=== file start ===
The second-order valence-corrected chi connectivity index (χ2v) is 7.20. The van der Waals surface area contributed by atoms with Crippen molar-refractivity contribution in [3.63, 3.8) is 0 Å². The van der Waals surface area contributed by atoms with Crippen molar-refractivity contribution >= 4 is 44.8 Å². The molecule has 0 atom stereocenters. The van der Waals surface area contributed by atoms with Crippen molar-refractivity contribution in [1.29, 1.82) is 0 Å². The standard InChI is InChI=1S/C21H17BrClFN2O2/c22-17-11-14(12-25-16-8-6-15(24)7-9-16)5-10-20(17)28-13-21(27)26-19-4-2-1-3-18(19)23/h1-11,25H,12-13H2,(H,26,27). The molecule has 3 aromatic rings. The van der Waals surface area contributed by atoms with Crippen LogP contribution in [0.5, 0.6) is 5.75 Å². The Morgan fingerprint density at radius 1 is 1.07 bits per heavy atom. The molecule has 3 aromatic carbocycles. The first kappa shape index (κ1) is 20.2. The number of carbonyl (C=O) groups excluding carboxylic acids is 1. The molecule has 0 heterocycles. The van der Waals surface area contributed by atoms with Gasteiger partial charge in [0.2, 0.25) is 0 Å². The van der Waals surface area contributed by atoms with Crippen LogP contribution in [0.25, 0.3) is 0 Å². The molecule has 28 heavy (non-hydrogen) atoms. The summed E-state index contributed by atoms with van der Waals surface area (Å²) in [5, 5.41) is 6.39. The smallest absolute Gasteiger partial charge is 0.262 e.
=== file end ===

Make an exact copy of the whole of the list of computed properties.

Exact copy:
The second-order valence-corrected chi connectivity index (χ2v) is 7.20. The van der Waals surface area contributed by atoms with Crippen molar-refractivity contribution in [3.63, 3.8) is 0 Å². The van der Waals surface area contributed by atoms with Crippen molar-refractivity contribution >= 4 is 44.8 Å². The molecule has 0 atom stereocenters. The van der Waals surface area contributed by atoms with Crippen molar-refractivity contribution in [1.29, 1.82) is 0 Å². The standard InChI is InChI=1S/C21H17BrClFN2O2/c22-17-11-14(12-25-16-8-6-15(24)7-9-16)5-10-20(17)28-13-21(27)26-19-4-2-1-3-18(19)23/h1-11,25H,12-13H2,(H,26,27). The molecule has 3 aromatic rings. The van der Waals surface area contributed by atoms with Crippen LogP contribution in [0.5, 0.6) is 5.75 Å². The Morgan fingerprint density at radius 1 is 1.07 bits per heavy atom. The molecule has 3 aromatic carbocycles. The first kappa shape index (κ1) is 20.2. The number of carbonyl (C=O) groups excluding carboxylic acids is 1. The molecule has 0 heterocycles. The van der Waals surface area contributed by atoms with Gasteiger partial charge in [0.2, 0.25) is 0 Å². The van der Waals surface area contributed by atoms with Crippen LogP contribution in [0.25, 0.3) is 0 Å². The molecule has 28 heavy (non-hydrogen) atoms. The summed E-state index contributed by atoms with van der Waals surface area (Å²) in [5, 5.41) is 6.39. The smallest absolute Gasteiger partial charge is 0.262 e.